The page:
Thus general impressions come to the heart and specific instructions are delivered to the mind. Elder Scott suggestion that the Lord begins with the general impressions, to see if they will be heeded, then moves to more specific instructions has been borne out many times in my life. When I have been willing to follow those initial tuggings I have been rewarded with greater direction. However, when I have been slothful or doubtful I have squelched these precious communications and I know that I have lost something of significance from the Lord. “It [revelation] is awakened with prayer and cultivated ‘by obedience to the laws and ordinances of the gospel.’ It can be smothered through transgression and neglect” (Elder Boyd K. Packer, Ensign, May 2000, p. 9).
Elder Scott has also noted that further and more detailed revelation may be unnecessarily curtailed by not writing down those that we have been received. “We often leave the most precious personal direction of the Spirit unheard because we do not record and respond to the first promptings that come to us when the Lord chooses to direct us or when impressions come in response to urgent prayer” (Scott, “Helping Others,” p. 11; emphasis added). I know that I show the Lord how precious his revelations are to me when I “esteem them of sufficient worth” (Teachings of the Prophet Joseph Smith, 73) to write them.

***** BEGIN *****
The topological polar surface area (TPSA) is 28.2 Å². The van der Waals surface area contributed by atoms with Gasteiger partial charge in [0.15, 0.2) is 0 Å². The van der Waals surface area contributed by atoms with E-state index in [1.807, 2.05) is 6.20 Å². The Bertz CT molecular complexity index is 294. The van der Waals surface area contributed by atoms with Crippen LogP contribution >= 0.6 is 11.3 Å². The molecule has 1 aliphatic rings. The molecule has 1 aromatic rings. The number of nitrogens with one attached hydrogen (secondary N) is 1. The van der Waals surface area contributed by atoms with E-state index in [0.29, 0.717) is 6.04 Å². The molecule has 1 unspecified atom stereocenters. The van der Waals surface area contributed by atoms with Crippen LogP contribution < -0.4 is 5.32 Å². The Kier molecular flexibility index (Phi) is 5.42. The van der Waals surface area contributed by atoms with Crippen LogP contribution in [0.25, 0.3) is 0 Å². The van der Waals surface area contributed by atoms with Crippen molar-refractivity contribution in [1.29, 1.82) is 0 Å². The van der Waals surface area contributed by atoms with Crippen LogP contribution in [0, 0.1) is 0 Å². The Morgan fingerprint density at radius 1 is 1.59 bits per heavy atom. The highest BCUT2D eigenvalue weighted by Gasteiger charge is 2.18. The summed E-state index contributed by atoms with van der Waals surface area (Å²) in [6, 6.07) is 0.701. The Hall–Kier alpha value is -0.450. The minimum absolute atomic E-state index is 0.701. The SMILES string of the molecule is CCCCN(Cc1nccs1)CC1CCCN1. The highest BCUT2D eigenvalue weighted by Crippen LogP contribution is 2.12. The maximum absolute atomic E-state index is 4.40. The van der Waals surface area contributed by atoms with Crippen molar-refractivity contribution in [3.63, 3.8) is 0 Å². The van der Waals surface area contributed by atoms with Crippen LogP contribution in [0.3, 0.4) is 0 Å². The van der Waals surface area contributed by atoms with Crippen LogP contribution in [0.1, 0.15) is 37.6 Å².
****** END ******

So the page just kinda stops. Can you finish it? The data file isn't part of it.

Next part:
Apply Unto It
Elder Packer stated above that we can cultivate the Lord’s communication to our hearts and minds by prayer and obedience. The Lord invited Oliver to “ask of me and you shall receive; if you will knock it shall be opened unto you” (D&C 6:5). He gave Hyrum Smith, Joseph’s older brother the same counsel (D&C 11:5). The Lord gives both of these men who desired to be part of the “great and marvelous work” (D&C 6:1;11:1) similar instructions regarding the receipt of revelation. Oliver needed to “exercise thy gift” (6:11) and “apply unto it” (8:4), while of Hyrum it was required to “appeal unto my Spirit” (11:18) and “seek not to declare my work, but first seek to obtain my word” (11:21), also, to “study my word” (11:22). I believe there is a remarkable relationship between the study of the scriptures and receiving revelation. The following quotes will emphasize this relationship.